1 ½ qts. of Beautyberries, washed and clean of green stems and leaves. Cover with 2 qts. water.Boil 20 minutes and strain to make infusion. Use 3 cups of the infusion, bring to boil, add 1 envelope Sure-Jell and 4 ½ cups sugar. Bring to second boil and boil 2 minutes. Remove from heat and let stand until foam forms. Skim off foam, pour into sterilized jars, cap.

Interested in learning more about the plants around us? Check here for upcoming class dates: http://www.bigpigoutdoors.net/poisonous–edible–medicinal—-useful-plants.html

The Sour Grapes of Recall

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What does getting recalled from Fur-“fish & game”-lough and muscadine raisins have in common? They both leave a sour taste in my mouth…

That is were the similarities end. Muscadines (Vitis rotundifolia) are a superfood claiming anti-cancer and other health benefits. One site claims the antioxidant levels surpass pomegranates and blueberries. More health info can be found here: https://www.nccommerce.com/Portals/10/Documents/MD%20News%20June%202008.pdf

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I gathered a gallon the other day and wanted to make some raisins out of them. The only information I could find was a document from 1983 that explored the possibilities for a commercial market.

http://mrec.ifas.ufl.edu/grapes/history/BibliographyChronology/1983_ProcFlaStateHortSoc_96_355to357_ProcessingMuscadineGrapeIntoRaisins_SavoyMorrisPetrucci.pdf

They say there is a lot of good stuff in the skins and seeds, so with fresh ones I usually pop the skin, swallow the seeds, and eat the pulp and skin. With the raisins, after softening up in your mouth, you can cut them with your teeth to get the seeds and then chew the skin. I really like the sourness and the skins are easier to chew when dried.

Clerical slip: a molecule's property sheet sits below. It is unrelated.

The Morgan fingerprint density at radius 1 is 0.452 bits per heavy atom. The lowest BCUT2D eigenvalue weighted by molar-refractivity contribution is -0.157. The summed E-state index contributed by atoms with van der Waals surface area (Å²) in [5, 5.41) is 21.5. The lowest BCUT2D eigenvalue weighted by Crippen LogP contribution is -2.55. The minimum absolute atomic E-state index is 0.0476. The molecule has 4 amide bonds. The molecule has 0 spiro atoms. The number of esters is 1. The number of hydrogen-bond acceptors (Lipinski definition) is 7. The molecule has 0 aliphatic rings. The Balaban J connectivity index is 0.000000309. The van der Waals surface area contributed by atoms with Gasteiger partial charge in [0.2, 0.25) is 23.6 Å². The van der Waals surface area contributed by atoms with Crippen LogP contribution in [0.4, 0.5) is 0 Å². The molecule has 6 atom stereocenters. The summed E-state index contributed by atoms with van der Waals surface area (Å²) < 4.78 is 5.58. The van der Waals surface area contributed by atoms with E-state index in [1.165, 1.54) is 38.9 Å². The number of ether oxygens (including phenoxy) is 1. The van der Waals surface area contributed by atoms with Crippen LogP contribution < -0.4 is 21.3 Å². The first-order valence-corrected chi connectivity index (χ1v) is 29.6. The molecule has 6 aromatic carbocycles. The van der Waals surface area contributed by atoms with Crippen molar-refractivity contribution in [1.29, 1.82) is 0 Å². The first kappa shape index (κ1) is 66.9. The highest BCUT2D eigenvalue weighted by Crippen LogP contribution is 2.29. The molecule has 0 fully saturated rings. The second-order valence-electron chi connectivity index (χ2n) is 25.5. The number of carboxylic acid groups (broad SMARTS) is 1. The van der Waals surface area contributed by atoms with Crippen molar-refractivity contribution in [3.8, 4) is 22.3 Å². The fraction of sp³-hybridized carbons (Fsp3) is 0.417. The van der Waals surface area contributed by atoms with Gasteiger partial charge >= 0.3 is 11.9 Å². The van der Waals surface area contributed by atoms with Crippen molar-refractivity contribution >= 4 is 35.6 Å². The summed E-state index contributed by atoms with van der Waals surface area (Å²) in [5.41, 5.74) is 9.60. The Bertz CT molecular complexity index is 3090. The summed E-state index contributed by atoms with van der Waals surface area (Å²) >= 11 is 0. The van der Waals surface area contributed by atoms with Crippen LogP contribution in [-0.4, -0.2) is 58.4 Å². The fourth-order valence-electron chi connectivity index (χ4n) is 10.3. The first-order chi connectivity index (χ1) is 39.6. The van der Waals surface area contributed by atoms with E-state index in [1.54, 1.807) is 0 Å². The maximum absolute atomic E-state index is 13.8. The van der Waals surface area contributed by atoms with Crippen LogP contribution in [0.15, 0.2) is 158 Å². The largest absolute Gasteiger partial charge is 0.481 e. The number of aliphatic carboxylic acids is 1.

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Muscadine Blickey

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I hiked up the hill to take a new picture for the website. Every staged picture needs a few props, so I grabbed my axe, knife, and a bark berry basket. After taking some shots, I headed out the ridge and was glad I brought the basket.

Earlier in the summer, I taught my step-daughter and wife how to make poplar bark baskets before a camping trip. We used them to pick blueberries and huckleberries on the island for “Berry” bannock. I used Sam Thayer’s “blickey” concept for mine and liked the two hands free benefit. I will post a tutorial on making these baskets in the future.

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Today, I found out another benefit after loading up with muscadines. I kept it on while hiking back to the house and was able to munch on them the whole way back. Being a good forager, I would pop one in my mouth and then spit the seeds out to start new vines in the future.

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If you have ever sat around a campfire, you know that it becomes a “primitive TV”. Like staring at clouds, you can see animals, shapes, and even faces. Capturing one of those faces on film is always a good surprise.